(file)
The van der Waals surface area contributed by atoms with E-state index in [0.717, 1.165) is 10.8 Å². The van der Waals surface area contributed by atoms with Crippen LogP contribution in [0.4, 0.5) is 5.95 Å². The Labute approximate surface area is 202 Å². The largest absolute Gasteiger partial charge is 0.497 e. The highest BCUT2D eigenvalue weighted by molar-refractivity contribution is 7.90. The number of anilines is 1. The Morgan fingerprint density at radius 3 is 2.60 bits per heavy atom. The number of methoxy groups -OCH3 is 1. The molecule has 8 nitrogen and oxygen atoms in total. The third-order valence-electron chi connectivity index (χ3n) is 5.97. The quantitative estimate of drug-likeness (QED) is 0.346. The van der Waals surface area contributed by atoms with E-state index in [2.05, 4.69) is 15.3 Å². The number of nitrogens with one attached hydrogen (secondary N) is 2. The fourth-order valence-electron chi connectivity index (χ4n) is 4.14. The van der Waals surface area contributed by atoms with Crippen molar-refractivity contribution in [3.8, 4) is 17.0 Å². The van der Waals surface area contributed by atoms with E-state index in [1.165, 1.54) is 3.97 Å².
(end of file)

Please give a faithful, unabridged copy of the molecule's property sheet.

The van der Waals surface area contributed by atoms with E-state index in [0.717, 1.165) is 10.8 Å². The van der Waals surface area contributed by atoms with Crippen LogP contribution in [0.4, 0.5) is 5.95 Å². The Labute approximate surface area is 202 Å². The largest absolute Gasteiger partial charge is 0.497 e. The highest BCUT2D eigenvalue weighted by molar-refractivity contribution is 7.90. The number of anilines is 1. The Morgan fingerprint density at radius 3 is 2.60 bits per heavy atom. The number of methoxy groups -OCH3 is 1. The molecule has 8 nitrogen and oxygen atoms in total. The third-order valence-electron chi connectivity index (χ3n) is 5.97. The quantitative estimate of drug-likeness (QED) is 0.346. The van der Waals surface area contributed by atoms with E-state index in [2.05, 4.69) is 15.3 Å². The number of nitrogens with one attached hydrogen (secondary N) is 2. The fourth-order valence-electron chi connectivity index (χ4n) is 4.14. The van der Waals surface area contributed by atoms with Crippen molar-refractivity contribution in [3.8, 4) is 17.0 Å². The van der Waals surface area contributed by atoms with E-state index in [1.165, 1.54) is 3.97 Å².